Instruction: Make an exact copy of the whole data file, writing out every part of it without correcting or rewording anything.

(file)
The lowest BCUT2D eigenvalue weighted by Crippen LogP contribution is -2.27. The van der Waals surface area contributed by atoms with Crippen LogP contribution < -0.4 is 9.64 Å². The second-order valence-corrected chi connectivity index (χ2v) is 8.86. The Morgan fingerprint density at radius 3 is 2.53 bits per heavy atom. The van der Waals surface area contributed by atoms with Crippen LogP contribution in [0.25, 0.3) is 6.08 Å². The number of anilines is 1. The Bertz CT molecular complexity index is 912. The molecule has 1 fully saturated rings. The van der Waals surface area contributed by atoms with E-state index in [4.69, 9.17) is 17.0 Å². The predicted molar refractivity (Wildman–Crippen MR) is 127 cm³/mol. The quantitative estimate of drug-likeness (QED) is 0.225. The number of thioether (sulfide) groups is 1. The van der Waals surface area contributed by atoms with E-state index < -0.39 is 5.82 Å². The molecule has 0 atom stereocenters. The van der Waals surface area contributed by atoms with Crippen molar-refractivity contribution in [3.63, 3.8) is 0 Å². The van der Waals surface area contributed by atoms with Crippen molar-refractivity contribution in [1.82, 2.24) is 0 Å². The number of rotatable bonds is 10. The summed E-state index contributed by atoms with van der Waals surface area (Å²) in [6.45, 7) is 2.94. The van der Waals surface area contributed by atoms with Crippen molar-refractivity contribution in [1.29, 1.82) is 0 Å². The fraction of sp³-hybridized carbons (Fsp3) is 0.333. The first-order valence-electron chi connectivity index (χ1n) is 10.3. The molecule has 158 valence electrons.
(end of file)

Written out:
The lowest BCUT2D eigenvalue weighted by Crippen LogP contribution is -2.27. The van der Waals surface area contributed by atoms with Crippen LogP contribution < -0.4 is 9.64 Å². The second-order valence-corrected chi connectivity index (χ2v) is 8.86. The Morgan fingerprint density at radius 3 is 2.53 bits per heavy atom. The van der Waals surface area contributed by atoms with Crippen LogP contribution in [0.25, 0.3) is 6.08 Å². The number of anilines is 1. The Bertz CT molecular complexity index is 912. The molecule has 1 fully saturated rings. The van der Waals surface area contributed by atoms with E-state index in [4.69, 9.17) is 17.0 Å². The predicted molar refractivity (Wildman–Crippen MR) is 127 cm³/mol. The quantitative estimate of drug-likeness (QED) is 0.225. The number of thioether (sulfide) groups is 1. The van der Waals surface area contributed by atoms with E-state index < -0.39 is 5.82 Å². The molecule has 0 atom stereocenters. The van der Waals surface area contributed by atoms with Crippen molar-refractivity contribution in [3.63, 3.8) is 0 Å². The van der Waals surface area contributed by atoms with Crippen molar-refractivity contribution in [1.82, 2.24) is 0 Å². The number of rotatable bonds is 10. The summed E-state index contributed by atoms with van der Waals surface area (Å²) in [6.45, 7) is 2.94. The van der Waals surface area contributed by atoms with Crippen molar-refractivity contribution in [1.29, 1.82) is 0 Å². The fraction of sp³-hybridized carbons (Fsp3) is 0.333. The first-order valence-electron chi connectivity index (χ1n) is 10.3. The molecule has 158 valence electrons.